Police and church officials have said that Dallas Police combed through the headquarters of the Catholic Diocese of Dallas and its other properties on Wednesday, May 15, as part of the church's growing sex abuse scandal. In a search warrant affidavit, a police investigator said that the diocese had failed to reveal the complete picture of the sexual abuse allegations against several priests.
The investigator also said that the diocese gave authorities incomplete records of the accused in some of the cases, CNN reported. Dallas police detective David Clark wrote in the affidavit: "Despite assurances from the Diocese's attorneys that the priests' files were complete and accurate, I also detailed specific examples where those files were not complete and accurate."
He added that the efforts made by investigators to obtain the files on the sex abuse claimants were "thwarted" by church officials. Investigators searched the diocesan headquarters, a storage unit it uses and the offices of a church, police Maj. Max Geron told reporters. "We believe at this point that the execution of the search warrants was wholly appropriate for the furtherance of the investigation at this point," Geron said.
The events began last August with the investigation of Edmundo Paredes, a former priest who is believed to have fled Texas following claims that he abused three teenagers. That investigation resulted in allegations of abuse by others, Geron said.
Copies of the warrants refer to the 70-year-old Paredes and four others. All five were named in a report released in January by the diocese that identified former priests credibly accused of sexually assaulting a child. Paredes is suspended from the diocese; the other four are suspended, on leave, retired or removed from the ministry.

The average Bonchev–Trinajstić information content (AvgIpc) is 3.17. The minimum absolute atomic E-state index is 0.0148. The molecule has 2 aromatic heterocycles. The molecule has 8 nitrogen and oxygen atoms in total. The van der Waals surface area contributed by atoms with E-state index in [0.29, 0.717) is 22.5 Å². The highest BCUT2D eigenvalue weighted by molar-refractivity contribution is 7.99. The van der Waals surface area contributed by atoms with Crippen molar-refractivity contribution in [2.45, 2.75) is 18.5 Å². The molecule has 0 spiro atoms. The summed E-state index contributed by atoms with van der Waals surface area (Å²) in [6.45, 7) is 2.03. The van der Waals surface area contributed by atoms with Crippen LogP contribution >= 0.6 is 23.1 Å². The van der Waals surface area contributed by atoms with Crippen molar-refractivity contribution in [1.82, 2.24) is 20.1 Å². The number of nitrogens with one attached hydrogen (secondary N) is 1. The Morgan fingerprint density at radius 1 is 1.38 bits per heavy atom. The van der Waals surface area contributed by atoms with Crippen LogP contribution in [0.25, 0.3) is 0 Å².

Bishop Edward Burns brushed aside the claim that his diocese stymied efforts to obtain files on clerical abuse, saying church officials are being as transparent as possible. "I stand confident as the bishop of the Diocese of Dallas that we are doing this right," Burns said during a press conference. "We're doing everything possible to create a safe environment."
Burns also said a retired FBI agent who the diocese brought in to review its files told him the affidavit and search warrants were rife with errors. He did not name the former agent.
The group Survivors Network of those Abused by Priests (SNAP) released a statement commending police with raiding the "secret archives" of the diocese. "Institutions cannot police themselves and it is only through strong action from law enforcement that the full truth of their scandals can be revealed," the statement said. "We applaud the move and hope that it will inspire others who saw, suspected or suffered clergy sex crimes or cover ups in Texas to make a report to law enforcement officials immediately."
The Dallas diocese was ground zero for the nation's clergy sex-abuse crisis more than two decades ago.
About a dozen victims of the Rev. Rudolph "Rudy" Kos pressed the diocese into one of the country's first civil jury trials. The Catholic Church had more often settled cases out of court, avoiding the kind of high-profile, 11-week trial that ended in 1997 when Dallas jurors found the diocese had committed "gross negligence" and hid information in its handling of Kos complaints.
The jury awarded Kos' victims a staggering $119.6 million in actual and punitive damages — at the time the largest clergy-abuse verdict ever. The sides later settled, cutting the amount to about $30 million. Kos was criminally convicted in 1998, sentenced to life in prison and later dismissed from the priesthood.
Wednesday's search follows another conducted by authorities in November at the Archdiocese of Galveston-Houston, where investigators were searching for information on a priest who has been accused by two people of fondling them two decades ago when they were teenagers. It's highly unusual for dioceses to be raided by law enforcement.
Church officials in Texas have said they're committed to transparency and 14 dioceses in Texas, including Dallas, in January each released reports that identified nearly 300 former priests who've been accused.
With AP inputs.
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